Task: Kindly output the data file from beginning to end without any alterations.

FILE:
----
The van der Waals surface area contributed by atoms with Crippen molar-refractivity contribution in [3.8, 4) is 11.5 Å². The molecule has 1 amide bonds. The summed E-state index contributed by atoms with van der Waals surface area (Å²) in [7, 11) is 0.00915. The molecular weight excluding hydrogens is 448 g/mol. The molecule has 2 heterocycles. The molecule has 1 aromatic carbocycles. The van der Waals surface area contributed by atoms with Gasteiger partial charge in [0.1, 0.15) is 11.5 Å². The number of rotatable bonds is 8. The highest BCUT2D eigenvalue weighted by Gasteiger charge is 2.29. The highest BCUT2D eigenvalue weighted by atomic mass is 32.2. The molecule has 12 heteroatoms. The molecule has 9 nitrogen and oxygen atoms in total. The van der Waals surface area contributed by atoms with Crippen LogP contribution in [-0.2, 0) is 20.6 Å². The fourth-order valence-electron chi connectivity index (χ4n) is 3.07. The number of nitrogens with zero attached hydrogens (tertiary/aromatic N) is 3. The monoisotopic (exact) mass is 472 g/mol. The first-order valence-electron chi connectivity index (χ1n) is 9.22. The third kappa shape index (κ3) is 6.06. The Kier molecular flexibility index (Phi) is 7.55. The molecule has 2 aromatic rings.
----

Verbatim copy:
The van der Waals surface area contributed by atoms with Crippen molar-refractivity contribution in [3.8, 4) is 11.5 Å². The molecule has 1 amide bonds. The summed E-state index contributed by atoms with van der Waals surface area (Å²) in [7, 11) is 0.00915. The molecular weight excluding hydrogens is 448 g/mol. The molecule has 2 heterocycles. The molecule has 1 aromatic carbocycles. The van der Waals surface area contributed by atoms with Gasteiger partial charge in [0.1, 0.15) is 11.5 Å². The number of rotatable bonds is 8. The highest BCUT2D eigenvalue weighted by Gasteiger charge is 2.29. The highest BCUT2D eigenvalue weighted by atomic mass is 32.2. The molecule has 12 heteroatoms. The molecule has 9 nitrogen and oxygen atoms in total. The van der Waals surface area contributed by atoms with Crippen LogP contribution in [-0.2, 0) is 20.6 Å². The fourth-order valence-electron chi connectivity index (χ4n) is 3.07. The number of nitrogens with zero attached hydrogens (tertiary/aromatic N) is 3. The monoisotopic (exact) mass is 472 g/mol. The first-order valence-electron chi connectivity index (χ1n) is 9.22. The third kappa shape index (κ3) is 6.06. The Kier molecular flexibility index (Phi) is 7.55. The molecule has 2 aromatic rings.